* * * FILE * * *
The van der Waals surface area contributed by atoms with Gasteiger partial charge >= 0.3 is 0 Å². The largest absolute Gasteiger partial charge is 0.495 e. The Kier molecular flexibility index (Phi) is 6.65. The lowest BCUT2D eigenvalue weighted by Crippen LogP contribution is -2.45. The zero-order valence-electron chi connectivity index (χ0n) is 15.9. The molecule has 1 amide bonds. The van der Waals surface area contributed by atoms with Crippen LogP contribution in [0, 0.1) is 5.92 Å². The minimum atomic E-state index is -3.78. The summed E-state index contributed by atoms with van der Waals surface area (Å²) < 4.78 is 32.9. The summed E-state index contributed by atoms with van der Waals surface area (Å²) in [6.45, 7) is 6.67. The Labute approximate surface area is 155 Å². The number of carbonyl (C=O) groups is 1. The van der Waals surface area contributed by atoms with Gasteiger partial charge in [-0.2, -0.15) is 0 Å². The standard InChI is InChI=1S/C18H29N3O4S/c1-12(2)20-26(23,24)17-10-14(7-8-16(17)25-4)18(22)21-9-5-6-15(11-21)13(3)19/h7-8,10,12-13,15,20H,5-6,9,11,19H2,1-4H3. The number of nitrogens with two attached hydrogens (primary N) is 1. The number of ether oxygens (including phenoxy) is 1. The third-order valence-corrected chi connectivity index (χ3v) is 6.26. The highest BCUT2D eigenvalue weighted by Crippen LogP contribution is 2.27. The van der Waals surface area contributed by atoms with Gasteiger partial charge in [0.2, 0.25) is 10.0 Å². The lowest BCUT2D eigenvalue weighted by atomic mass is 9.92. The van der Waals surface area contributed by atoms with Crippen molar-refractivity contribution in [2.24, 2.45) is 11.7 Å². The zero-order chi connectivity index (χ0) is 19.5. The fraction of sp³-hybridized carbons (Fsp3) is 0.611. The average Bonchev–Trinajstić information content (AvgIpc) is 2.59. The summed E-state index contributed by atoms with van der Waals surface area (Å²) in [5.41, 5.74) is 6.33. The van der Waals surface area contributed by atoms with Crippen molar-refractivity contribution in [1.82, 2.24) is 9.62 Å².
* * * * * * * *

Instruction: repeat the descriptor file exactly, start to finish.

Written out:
The van der Waals surface area contributed by atoms with Gasteiger partial charge >= 0.3 is 0 Å². The largest absolute Gasteiger partial charge is 0.495 e. The Kier molecular flexibility index (Phi) is 6.65. The lowest BCUT2D eigenvalue weighted by Crippen LogP contribution is -2.45. The zero-order valence-electron chi connectivity index (χ0n) is 15.9. The molecule has 1 amide bonds. The van der Waals surface area contributed by atoms with Crippen LogP contribution in [0, 0.1) is 5.92 Å². The minimum atomic E-state index is -3.78. The summed E-state index contributed by atoms with van der Waals surface area (Å²) < 4.78 is 32.9. The summed E-state index contributed by atoms with van der Waals surface area (Å²) in [6.45, 7) is 6.67. The Labute approximate surface area is 155 Å². The number of carbonyl (C=O) groups is 1. The van der Waals surface area contributed by atoms with Gasteiger partial charge in [-0.2, -0.15) is 0 Å². The standard InChI is InChI=1S/C18H29N3O4S/c1-12(2)20-26(23,24)17-10-14(7-8-16(17)25-4)18(22)21-9-5-6-15(11-21)13(3)19/h7-8,10,12-13,15,20H,5-6,9,11,19H2,1-4H3. The number of nitrogens with two attached hydrogens (primary N) is 1. The number of ether oxygens (including phenoxy) is 1. The third-order valence-corrected chi connectivity index (χ3v) is 6.26. The highest BCUT2D eigenvalue weighted by Crippen LogP contribution is 2.27. The van der Waals surface area contributed by atoms with Gasteiger partial charge in [0.2, 0.25) is 10.0 Å². The lowest BCUT2D eigenvalue weighted by atomic mass is 9.92. The van der Waals surface area contributed by atoms with Crippen molar-refractivity contribution in [2.24, 2.45) is 11.7 Å². The zero-order chi connectivity index (χ0) is 19.5. The fraction of sp³-hybridized carbons (Fsp3) is 0.611. The average Bonchev–Trinajstić information content (AvgIpc) is 2.59. The summed E-state index contributed by atoms with van der Waals surface area (Å²) in [5.41, 5.74) is 6.33. The van der Waals surface area contributed by atoms with Crippen molar-refractivity contribution in [1.82, 2.24) is 9.62 Å².